MILWAUKEE, Wis. -- Problems with the foreign supply chain for the new Street motorcycles led to flat sales in the second quarter for Harley-Davidson, the company announced Tuesday.
The Motor Co. will drop the number of units shipped in 2014 to maintain demand, executives said during a conference call.
The company was originally projected to ship 279,000 to 284,000 units this year but instead will ship between 270,000 and 275,000 units – still an increase of 3.5 to 5.5 percent over 2013, said CEO Keith Wandell. Harley shipped 92,217 units in the second quarter, an increase year-over-year of 9 percent, but on the low end of planned range of 92,000 to 97,000.
“Given where we are in the U.S. selling season, we don’t think we’ll get back on track for our forecasts,” Wandell said. “Protecting our premium brand is our utmost importance and we will continue to adjust supply.”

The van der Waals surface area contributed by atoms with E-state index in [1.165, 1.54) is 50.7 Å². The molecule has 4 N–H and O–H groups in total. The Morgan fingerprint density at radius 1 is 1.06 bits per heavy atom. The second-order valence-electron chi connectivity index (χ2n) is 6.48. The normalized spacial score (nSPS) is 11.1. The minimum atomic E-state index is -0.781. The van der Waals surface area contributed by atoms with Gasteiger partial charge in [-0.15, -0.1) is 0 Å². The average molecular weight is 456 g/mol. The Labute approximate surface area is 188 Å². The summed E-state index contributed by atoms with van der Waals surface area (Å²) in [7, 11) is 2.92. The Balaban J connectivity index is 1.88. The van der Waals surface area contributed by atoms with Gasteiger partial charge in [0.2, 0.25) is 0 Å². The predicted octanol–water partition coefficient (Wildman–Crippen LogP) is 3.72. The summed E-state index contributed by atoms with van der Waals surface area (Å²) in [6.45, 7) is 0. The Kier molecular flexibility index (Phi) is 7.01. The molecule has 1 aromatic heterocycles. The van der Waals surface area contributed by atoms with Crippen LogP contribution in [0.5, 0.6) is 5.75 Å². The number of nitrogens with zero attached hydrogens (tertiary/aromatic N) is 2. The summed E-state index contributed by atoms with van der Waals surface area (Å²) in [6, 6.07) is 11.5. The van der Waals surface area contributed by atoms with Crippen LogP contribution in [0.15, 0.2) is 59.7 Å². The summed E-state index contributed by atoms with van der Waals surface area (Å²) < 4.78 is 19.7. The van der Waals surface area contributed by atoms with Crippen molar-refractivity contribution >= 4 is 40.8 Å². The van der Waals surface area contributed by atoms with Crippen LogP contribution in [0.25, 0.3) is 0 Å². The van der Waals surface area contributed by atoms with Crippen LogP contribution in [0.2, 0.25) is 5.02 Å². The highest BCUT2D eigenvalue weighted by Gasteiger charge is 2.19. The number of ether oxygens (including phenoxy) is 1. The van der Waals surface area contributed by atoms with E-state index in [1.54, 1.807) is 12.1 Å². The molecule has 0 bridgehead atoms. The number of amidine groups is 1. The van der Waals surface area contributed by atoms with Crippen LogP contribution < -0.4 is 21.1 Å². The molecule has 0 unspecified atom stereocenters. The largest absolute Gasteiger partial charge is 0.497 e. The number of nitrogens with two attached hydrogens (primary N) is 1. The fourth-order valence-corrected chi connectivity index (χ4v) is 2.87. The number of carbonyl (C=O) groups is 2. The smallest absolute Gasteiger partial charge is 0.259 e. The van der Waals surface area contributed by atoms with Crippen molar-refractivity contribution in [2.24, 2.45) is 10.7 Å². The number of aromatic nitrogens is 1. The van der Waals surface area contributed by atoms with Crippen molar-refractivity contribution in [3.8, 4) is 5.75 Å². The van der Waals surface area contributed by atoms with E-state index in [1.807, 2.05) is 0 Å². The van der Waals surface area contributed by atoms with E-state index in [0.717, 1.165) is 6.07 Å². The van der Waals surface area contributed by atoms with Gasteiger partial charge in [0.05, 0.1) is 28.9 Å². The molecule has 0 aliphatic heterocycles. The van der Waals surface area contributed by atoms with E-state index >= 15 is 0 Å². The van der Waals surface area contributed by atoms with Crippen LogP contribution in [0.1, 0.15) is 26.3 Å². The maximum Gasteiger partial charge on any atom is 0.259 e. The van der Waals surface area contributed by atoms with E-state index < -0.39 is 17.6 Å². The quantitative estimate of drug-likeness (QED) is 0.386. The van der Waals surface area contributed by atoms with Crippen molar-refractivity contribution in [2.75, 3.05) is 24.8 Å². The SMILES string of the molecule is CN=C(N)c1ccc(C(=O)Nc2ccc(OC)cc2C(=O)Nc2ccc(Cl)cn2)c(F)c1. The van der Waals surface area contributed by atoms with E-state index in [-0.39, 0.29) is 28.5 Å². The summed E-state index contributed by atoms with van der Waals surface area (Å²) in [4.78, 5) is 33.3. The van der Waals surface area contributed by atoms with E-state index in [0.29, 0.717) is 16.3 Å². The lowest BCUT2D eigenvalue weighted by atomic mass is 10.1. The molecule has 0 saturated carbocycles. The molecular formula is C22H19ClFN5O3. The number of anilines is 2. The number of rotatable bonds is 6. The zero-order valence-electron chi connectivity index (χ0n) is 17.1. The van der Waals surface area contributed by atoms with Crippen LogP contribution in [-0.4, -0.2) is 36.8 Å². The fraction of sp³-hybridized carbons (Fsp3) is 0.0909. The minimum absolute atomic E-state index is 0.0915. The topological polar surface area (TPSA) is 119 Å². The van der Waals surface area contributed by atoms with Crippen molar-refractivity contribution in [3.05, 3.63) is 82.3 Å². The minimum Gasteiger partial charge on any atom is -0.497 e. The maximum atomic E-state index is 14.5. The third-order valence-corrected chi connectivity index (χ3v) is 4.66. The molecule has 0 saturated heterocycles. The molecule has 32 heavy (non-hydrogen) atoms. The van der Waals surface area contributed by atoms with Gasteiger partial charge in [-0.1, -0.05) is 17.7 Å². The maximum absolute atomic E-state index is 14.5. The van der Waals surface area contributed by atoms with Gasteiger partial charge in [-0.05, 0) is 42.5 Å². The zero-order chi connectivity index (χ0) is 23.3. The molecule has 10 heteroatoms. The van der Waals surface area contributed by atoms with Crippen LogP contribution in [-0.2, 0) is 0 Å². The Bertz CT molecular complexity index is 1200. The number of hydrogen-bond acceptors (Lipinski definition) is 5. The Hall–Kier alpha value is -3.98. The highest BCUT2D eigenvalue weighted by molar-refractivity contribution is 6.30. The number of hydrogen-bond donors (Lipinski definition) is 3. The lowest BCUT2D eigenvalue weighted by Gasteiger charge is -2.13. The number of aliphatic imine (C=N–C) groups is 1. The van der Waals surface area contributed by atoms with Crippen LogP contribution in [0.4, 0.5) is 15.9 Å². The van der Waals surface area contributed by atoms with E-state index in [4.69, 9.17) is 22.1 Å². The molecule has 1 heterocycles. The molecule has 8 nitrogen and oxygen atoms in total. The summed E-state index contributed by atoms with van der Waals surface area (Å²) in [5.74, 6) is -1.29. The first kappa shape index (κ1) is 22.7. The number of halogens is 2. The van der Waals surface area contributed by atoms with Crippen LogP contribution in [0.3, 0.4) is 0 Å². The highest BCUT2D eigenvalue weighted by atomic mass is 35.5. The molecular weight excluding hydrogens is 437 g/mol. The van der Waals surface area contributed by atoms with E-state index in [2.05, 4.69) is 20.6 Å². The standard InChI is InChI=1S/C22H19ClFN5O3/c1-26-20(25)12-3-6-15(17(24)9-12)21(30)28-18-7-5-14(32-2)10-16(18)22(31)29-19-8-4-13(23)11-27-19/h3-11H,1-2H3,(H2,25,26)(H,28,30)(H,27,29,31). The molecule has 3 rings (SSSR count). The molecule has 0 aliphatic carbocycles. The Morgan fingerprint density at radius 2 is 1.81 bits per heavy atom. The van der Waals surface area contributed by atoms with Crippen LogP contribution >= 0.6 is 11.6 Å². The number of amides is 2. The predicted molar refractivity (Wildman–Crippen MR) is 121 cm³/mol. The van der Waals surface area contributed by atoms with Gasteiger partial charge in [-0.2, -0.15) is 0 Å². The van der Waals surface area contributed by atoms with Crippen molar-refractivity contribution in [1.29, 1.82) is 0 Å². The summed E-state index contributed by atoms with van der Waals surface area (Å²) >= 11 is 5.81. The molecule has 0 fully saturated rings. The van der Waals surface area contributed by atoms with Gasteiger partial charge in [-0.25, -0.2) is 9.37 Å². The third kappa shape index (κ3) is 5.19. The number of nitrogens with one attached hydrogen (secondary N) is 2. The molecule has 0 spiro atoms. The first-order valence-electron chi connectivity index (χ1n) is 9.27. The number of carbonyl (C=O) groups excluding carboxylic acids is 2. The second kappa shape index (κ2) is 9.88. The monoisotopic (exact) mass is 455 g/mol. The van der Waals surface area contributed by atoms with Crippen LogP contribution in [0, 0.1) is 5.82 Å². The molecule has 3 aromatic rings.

Motorcycle revenue was was up 11.5 percent year over year for the quarter, to $2 billion, with net income increasing 30.3 percent to $354.2 million. Revenue per unit increased to $991, and sales are up 1.1 percent in the United States and 4.2 percent internationally year to date.
The company said it lost market share in the United States due to soft Sportster sales and the absence of Road Glide models. Sales declined in Japan and Canada but were balanced by growth rates that were reportedly ahead of plan in India and southern Europe.
Harley-Davidson added five new dealers outside the United States during second quarter, and has added 125 dealers since 2009, in keeping with the company’s goal to add between 100 and 150 dealers internationally from 2009 to 2014.
“We are disappointed with Q2 retail sales, but we are pleased with our financial results,” Wandell said.
Retail inventory is up by 6,600 year-over-year in United States and approaching levels not seen since 2009, said John Olin, senior vice president and chief financial officer.
Dealer inventory update - continued on next page